Tuesday, January 9, 2018

VAZANTE: Daniela Thomas' trip to a time and place you'll not have experienced until now

An immersion -- so strong, specific and total -- into an experience you're not likely to have undergone elsewhere, VAZANTE, the new movie from Brazilian filmmaker Daniela Thomas (shown below), is one of a kind.

Ms Thomas has created a world of mid-1800s Brazil, photographed in the kind of sumptuous black-and-white cinematography (by Inti Briones) in which you will lose yourself completely.

Her movie offers a minimum of dialog and is slowly paced, but it is so beautifully and intelligently put together that you will have little difficulty following its action plot, or character motivation.

Briones and Thomas show us a small piece of Brazil's vast slave trade of that century, taking place in the countryside on the estate of a seigneur whose diamond mines have failed and who is too entitled and stupid to realize that his land can be profitably farmed (by those same slaves who worked the mines -- one of whom actually shows him how).

The film's leading character -- a near-perfect example of how entitlement creates inequity, injustice, stupidity and horrific waste -- is played quite well by Adriano Carvalho (below, right). Some time after his wife dies in childbirth, our anti-hero finds himself attracted to her niece, Beatriz, who is also the daughter of the fellow who runs his estate. The young actress (Luana Nastas, below, left) who plays Beatriz brings out everything from the girl's playfulness and disquiet (she is so young that she has not had her first menstruation) to her budding sexuality and her need for companionship of any kind.

The pair's marriage, as might be expected, is a disaster: one that accumulates slowly but inexorably, and we watch in fascination and finally horror as the inevitable occurs.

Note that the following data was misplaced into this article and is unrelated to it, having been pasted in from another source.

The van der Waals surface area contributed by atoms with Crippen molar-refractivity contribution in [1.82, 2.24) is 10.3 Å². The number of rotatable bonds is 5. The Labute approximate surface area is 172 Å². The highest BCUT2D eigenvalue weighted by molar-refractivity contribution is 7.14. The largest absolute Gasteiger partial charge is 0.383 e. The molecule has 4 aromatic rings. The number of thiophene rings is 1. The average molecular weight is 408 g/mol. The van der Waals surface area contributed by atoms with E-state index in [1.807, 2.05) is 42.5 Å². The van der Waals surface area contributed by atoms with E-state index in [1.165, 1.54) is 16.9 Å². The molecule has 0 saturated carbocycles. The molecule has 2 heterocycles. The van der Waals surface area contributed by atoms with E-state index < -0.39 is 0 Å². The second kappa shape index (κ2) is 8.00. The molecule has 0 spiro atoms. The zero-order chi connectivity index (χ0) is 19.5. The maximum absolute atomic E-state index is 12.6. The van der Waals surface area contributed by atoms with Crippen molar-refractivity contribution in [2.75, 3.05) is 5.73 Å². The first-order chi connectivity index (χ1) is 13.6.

Ms Thomas, who directed and co-wrote (with Beto Amaral) sees to it that we also come to know surprisingly well the group of slaves, above, who work inside and outside the estate. Their own hierarchy and connections, as well as their sometimes surprisingly sense of morality and justice, adds immensely to the manner in which this compassionate and tragic movie engulfs us.

Beatriz's closest companion is also the son (Vinicius Dos Anjos, above) of the woman our seigneur has chosen as his sexual companion, which adds yet another dose of irony to the tale. The inequality here mirrors that of today's Brazil (the favelas, of course, are a lot more crowded), with Brazil's legacy of slavery simultaneously different and similar to that of the USA. Each country, it seems, would prefer to ignore this in perpetuity. Thank god for the artists working in both.

Vazante, from Music Box Films, in Portuguese with English subtitles and running 116 minutes, opens this Friday, in New York City at the IFC Center, and on January 26 in Los Angeles at Laemmle's Royal. Over the weeks and months to come it will play at least another ten cities across the country. Click here (then scroll down and click on THEATERS in the task bar) to see all currently scheduled playdates, cities and theaters.

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